Remedies for unfair dismissal; reinstatement

These passages from a recent successful unfair dismissal case are about the Commissioner’s reasoning for deciding that the employee should be reinstated to his former job but not awarded compensation due to the applicant’s failure to look for alternative employment between his dismissal and the hearing of the case.

“Remedy

[107] The applicant has sought reinstatement as remedy for his unfair dismissal.

[108] The question of remedy in respect of an unfair dismissal is the subject of Division 4 of Part 3-2 (ss. 390 – 393) of the Act. Section 390 of the Act is relevant to the consideration in this instance and is in the following terms:

“390 When the FWC may order remedy for unfair dismissal

(1) Subject to subsection (3), the FWC may order a person’s reinstatement, or the payment of compensation to a person, if:

(a) the FWC is satisfied that the person was protected from unfair dismissal (see Division 2) at the time of being dismissed; and

(b) the person has been unfairly dismissed (see Division 3).

(2) The FWC may make the order only if the person has made an application under section 394.

(3) The FWC must not order the payment of compensation to the person unless:

(a) the FWC is satisfied that reinstatement of the person is inappropriate; and

(b) the FWC considers an order for payment of compensation is appropriate in all the circumstances of the case.”

[109] The Commission has carefully considered whether it would be appropriate to make Orders for the reinstatement of Mr Burley. The circumstances surrounding the dismissal of Mr Burley, particularly those aspects relating to his engagement in industrial activity as a delegate of the TWU, may have created some tension in the relationship between Mr Burley and Cleanaway.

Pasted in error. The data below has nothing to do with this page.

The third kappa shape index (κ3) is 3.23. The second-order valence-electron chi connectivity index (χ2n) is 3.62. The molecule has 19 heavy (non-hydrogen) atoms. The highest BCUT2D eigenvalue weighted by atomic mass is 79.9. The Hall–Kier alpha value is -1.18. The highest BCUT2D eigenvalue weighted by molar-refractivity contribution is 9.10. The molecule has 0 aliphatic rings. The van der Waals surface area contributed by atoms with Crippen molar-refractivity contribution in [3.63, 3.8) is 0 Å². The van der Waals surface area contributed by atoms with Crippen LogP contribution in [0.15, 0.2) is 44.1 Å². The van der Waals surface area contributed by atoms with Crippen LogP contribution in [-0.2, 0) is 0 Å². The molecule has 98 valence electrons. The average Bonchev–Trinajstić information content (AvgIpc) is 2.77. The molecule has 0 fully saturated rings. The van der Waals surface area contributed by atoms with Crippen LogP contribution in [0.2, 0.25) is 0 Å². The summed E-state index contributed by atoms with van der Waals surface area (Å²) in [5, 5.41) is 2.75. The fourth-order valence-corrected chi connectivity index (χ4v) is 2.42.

[110] In this regard, the submissions of the employer included the following statement:

“By the very fact that the applicant has engaged in contentious covert unprotected industrial action over a period of time and held himself out to the general public as a Cleanaway employee in support of protected industrial action on the picket line, appearing on social media and other media platforms despite having been dismissed by the respondent, suggests that there is insufficient trust and confidence to make the relationship viable and productive.” 17

[111] There were a number of aspects of this submission which could not be established as facts. Firstly, there have been no findings made that the applicant engaged in unprotected industrial action. Importantly, the s. 418 application had been resolved by way of agreement, and without there being any factual findings or other conclusions determined. Secondly, any purported unprotected industrial action ceased as part of the resolution of the s. 418 application. Thirdly, there was no evidence provided about the applicant’s alleged appearances on social media or other media platforms, nor any material to establish just what vice was caused by these alleged social media appearances.